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Tuesday, October 9, 2007

IDEs: Eclipse and MyEclipse

My first Java IDE was a free version of JBuilder. After the dotcom/telecom meltdown, I spent 3 months with this IDE, learning Java while doing a pro bono project with a social worker from Northern Quebec. It was pretty good for the time.

When I started working for my current employers, they had standardized on IntelliJ-IDEA, which was a very good tool by comparison. However it cost a lot of money per person (some hundreds of dollars) and because we were cheap (or broke) we didn't upgrade at all. After a few years the tool was very out-of-date.

At that point 3 years ago, we decided to use Eclipse. IDEA would have cost too much when we had 10 developers. Eclipse had the tempting promise of being open source and more importantly free!

I must say it has lived up to the promise. It is a wonderful developer tool. The great thing about open source is that there are many plug-ins available that are really useful. Some are free, some are commercial, but relatively cheap.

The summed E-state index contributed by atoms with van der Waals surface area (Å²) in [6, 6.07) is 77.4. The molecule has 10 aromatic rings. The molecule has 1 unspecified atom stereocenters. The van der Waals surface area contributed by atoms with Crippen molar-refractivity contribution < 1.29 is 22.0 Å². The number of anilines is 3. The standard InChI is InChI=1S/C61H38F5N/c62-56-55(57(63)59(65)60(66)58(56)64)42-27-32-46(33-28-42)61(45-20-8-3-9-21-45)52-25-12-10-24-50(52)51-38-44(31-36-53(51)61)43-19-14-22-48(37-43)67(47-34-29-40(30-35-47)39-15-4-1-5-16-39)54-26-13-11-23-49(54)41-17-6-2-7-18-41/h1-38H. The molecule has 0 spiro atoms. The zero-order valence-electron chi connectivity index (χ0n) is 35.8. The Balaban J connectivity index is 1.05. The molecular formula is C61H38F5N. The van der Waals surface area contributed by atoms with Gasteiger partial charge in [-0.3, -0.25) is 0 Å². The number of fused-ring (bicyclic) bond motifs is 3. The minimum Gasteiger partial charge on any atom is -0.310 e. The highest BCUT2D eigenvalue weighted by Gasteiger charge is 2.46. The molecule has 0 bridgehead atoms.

The bad thing about open source is that things that work can get broken when you upgrade. For example I once had a really nice combination of Eclipse, Subversion (Subclipse) integrated with the Eclipse Navigator tool showing file decorations, version numbers, authors, dates, etc.. When I upgraded my Subversion client (Tortoise) a while ago, this all stopped working, in spite of many attempts to fix it. Pooh. Never mind.

One nice commercial integration is MyEclipse. I fell in love with this because of the jsp debugging (breakpoints!) and some nice XML editor features. Recommended. $30-50 per year and it's well worth it. They also bundle the full Eclipse download if you want it.

So, some free plug-ins I use quite often:
The paid-for plug-in (IDE suite):

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